Understanding the Political World: A Comparative Introduction to Political Science

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Longman, 2001 - Comparative government - 487 pages
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Understanding the Political World is a dynamic and accessible introduction to the fascinating world of politics and the ways in which political scientists attempt to describe and explain it. Using a strong comparative framework, the text links the central analytical concepts of political science that have emerged over decades of research to the realities of the political world of the early 21st century. With a highly-praised art program and lively boxed features, Understanding the Political World engages students as it encourages them to think like political scientists. The Fifth Edition has been thoroughly updated so that students have the information and tools they need to think about the challenges and opportunities facing our world today. *New - Discussions of the powerful impacts of nation-based identity and ethnonationalism throughout the book (Chs. 5, 11, 14). *New - Discussions of recent economic, political and social changes, both positive and negative, in the post-Communist developed countries are analyzed (Ch.15). *New - Chapter 14 The Developing Countries focuses more explicitly on the challenges generated by the globalization of political and economic institutions. *

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Political Actions
Influences on Beliefs and Actions
PART THREE Political Systems

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About the author (2001)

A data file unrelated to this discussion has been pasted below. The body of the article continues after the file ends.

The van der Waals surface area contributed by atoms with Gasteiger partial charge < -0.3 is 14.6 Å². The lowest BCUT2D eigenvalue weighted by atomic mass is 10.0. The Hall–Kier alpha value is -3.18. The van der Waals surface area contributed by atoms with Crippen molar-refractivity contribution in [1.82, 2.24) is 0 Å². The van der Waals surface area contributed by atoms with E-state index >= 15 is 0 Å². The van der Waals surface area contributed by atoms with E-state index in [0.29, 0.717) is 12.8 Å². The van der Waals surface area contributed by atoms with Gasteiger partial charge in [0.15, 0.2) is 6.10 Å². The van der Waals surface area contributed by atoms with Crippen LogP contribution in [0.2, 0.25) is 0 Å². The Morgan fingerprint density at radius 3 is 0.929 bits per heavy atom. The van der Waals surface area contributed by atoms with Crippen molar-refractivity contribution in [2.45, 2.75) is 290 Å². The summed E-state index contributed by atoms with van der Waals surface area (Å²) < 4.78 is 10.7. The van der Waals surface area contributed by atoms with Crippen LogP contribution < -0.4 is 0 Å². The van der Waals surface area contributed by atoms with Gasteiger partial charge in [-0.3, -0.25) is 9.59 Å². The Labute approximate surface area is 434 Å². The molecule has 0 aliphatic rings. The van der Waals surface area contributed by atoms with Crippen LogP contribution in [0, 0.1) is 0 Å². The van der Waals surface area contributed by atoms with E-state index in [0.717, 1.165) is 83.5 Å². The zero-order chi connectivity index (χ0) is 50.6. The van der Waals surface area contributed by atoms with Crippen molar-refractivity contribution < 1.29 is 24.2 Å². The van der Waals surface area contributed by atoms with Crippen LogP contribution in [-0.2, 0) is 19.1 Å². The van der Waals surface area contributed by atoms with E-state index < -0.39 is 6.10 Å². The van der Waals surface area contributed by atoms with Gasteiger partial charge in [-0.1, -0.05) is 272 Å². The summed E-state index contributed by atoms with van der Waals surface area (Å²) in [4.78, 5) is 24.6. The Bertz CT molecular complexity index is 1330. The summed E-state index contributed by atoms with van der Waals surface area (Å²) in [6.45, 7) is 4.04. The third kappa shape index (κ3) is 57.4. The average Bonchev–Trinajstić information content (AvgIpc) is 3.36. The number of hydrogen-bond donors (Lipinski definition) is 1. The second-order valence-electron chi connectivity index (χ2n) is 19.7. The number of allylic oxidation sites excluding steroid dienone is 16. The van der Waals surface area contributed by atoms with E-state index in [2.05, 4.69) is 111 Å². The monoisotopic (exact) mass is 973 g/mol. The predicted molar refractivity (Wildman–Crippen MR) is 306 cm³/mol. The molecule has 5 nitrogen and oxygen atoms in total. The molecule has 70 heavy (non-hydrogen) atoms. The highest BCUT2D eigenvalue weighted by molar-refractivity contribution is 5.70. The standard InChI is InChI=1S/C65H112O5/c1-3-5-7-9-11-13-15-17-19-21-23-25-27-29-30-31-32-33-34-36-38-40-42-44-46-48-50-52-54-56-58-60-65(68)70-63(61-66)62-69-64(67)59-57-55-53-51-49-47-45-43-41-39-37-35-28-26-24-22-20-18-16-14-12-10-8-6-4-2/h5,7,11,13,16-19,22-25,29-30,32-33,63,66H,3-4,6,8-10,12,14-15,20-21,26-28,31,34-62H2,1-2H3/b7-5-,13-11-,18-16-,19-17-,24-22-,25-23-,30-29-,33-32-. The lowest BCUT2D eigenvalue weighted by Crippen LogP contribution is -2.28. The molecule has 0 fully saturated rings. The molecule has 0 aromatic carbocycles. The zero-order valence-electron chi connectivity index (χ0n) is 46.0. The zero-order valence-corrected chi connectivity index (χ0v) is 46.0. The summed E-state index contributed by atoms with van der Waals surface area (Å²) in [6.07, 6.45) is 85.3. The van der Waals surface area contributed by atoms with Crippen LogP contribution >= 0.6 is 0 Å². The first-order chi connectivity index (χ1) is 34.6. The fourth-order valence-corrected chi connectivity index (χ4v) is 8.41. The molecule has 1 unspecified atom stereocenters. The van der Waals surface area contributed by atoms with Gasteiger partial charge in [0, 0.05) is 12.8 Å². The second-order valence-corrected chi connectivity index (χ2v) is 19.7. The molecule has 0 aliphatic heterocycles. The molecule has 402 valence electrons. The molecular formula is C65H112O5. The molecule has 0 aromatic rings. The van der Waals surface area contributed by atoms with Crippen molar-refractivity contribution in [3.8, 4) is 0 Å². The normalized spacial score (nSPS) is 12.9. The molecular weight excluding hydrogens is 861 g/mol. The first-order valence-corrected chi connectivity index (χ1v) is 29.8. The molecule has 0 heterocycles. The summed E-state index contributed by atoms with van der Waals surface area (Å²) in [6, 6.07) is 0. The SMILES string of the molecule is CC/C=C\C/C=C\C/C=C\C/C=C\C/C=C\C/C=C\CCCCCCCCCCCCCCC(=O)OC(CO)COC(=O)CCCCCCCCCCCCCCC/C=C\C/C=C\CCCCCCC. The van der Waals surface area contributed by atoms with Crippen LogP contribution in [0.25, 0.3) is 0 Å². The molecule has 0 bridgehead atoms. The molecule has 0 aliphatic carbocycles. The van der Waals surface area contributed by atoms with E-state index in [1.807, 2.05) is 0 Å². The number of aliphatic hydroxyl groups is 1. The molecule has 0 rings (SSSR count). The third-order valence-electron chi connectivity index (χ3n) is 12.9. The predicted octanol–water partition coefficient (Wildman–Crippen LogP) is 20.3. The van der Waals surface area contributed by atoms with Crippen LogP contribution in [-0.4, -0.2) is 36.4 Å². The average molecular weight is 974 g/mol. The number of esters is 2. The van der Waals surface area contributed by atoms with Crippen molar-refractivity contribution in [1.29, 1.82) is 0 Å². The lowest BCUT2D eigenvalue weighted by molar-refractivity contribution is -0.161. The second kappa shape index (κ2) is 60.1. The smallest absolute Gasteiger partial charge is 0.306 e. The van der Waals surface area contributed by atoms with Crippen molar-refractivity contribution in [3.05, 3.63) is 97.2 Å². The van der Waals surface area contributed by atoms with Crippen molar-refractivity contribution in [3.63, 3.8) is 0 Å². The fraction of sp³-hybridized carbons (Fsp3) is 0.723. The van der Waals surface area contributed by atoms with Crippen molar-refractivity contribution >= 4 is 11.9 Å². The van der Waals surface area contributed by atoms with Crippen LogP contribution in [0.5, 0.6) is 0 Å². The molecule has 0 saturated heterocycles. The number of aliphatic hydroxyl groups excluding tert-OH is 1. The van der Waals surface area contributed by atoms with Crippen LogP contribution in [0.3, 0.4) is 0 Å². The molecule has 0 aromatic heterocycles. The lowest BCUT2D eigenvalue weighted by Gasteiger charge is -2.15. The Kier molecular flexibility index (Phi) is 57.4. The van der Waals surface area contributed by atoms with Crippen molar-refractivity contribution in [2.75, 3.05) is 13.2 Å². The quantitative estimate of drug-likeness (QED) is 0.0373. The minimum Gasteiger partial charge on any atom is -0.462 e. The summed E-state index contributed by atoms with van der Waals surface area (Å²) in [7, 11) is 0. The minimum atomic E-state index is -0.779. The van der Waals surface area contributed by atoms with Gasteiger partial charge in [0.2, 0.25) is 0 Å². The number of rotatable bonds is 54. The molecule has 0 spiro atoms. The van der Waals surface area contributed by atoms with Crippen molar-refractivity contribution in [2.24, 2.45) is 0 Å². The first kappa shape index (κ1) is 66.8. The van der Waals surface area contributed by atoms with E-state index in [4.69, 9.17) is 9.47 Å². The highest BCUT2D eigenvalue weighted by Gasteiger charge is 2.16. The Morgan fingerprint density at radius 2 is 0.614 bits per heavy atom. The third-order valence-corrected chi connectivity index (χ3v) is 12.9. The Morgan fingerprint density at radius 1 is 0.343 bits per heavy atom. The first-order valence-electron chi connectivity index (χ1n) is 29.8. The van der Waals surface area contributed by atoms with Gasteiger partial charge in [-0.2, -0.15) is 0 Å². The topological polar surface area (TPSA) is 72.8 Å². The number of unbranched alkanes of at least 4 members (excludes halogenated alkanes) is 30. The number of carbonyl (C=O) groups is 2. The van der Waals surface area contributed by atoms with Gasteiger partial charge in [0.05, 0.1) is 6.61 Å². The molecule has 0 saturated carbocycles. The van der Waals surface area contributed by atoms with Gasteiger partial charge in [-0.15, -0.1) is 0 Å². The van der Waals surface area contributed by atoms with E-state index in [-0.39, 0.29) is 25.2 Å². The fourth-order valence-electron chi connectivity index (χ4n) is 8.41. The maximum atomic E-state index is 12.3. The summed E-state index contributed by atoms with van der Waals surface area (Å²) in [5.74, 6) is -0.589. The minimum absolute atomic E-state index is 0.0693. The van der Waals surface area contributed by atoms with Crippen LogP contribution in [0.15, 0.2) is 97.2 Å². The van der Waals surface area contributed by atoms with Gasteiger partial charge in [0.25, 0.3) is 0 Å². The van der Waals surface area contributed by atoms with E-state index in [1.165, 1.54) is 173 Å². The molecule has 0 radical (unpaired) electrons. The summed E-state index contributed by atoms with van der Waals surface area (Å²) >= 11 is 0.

James N. Danziger is Professor of Political Science at the University of California, Irvine, where he also has served as Chair of the Department of Political Science, campus-wide Dean of Undergraduate Education, Chair of the Academic Senate, and Associate Director of the Center for Research on Information Technology and Organizations. He is recipient of many honors and awards, including a Marshall Scholarship (to Great Britain), a Foreign Area Fellowship, Woodrow Wilson Fellowship, Phi Beta Kappa, and an IBM Faculty Award. He received the first UC Irvine Distinguished Faculty Lectureship Award for Teaching in 1987 and the UC Irvine Distinguished Service Award in 1997. His Ph.D. is from Stanford University, and he has held visiting appointments at the universities of Aarhus (Denmark), Pittsburgh, and Virginia. His research has received awards from the American Political Science Association and the American Society for Public Administration. He has published extensively, particularly on information technology and politics, and he is on the editorial board of the International Journal of Electronic Government Research. He has also been an active participant in local politics.

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